Honey-colored light filters through the hardwoods on this, the first cool morning of the season. The hickory leaves, near chartreuse as newborns in April, are a tired olive after the sear of summer. It’s a transitionary shade, the first subtle strokes from autumn’s palette. Soon they’ll turn vibrant orange, fairly glowing amid the rusty browns, reds, and purples of the oaks.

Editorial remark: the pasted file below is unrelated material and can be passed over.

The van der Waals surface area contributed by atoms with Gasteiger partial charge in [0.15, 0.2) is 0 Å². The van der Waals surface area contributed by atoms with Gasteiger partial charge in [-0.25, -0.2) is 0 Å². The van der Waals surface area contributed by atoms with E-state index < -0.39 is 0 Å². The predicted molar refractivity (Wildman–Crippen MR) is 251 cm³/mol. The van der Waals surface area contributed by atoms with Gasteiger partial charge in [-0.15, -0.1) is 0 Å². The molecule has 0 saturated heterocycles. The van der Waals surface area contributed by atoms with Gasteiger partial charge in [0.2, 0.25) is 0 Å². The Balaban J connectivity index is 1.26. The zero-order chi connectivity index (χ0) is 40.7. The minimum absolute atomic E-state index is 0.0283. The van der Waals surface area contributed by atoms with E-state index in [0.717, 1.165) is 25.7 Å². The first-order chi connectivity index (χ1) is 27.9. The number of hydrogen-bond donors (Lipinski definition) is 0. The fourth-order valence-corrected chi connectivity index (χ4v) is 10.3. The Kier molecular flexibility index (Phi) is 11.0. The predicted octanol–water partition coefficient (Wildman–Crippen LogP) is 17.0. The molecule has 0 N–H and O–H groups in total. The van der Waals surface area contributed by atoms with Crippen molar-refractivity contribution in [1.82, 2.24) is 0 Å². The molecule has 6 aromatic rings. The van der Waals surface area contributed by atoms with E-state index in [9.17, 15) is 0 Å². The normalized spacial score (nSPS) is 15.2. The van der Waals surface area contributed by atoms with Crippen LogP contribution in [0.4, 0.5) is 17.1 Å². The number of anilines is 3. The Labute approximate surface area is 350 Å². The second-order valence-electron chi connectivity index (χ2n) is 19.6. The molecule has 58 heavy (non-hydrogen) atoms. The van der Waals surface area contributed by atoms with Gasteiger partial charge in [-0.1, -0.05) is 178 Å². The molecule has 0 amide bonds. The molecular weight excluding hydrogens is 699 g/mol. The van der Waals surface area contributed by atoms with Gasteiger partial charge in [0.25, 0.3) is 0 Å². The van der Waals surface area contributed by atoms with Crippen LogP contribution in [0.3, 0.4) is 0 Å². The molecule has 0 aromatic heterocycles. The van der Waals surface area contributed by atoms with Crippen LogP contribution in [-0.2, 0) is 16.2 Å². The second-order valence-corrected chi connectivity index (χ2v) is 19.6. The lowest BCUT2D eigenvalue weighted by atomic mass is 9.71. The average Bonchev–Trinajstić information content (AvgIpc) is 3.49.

Hidden in the forest canopy, I hear a gray squirrel’s incisors — those robust teeth that are the calling-card and tool of trade for the rodents — cutting through the thick hull of a hickory nut.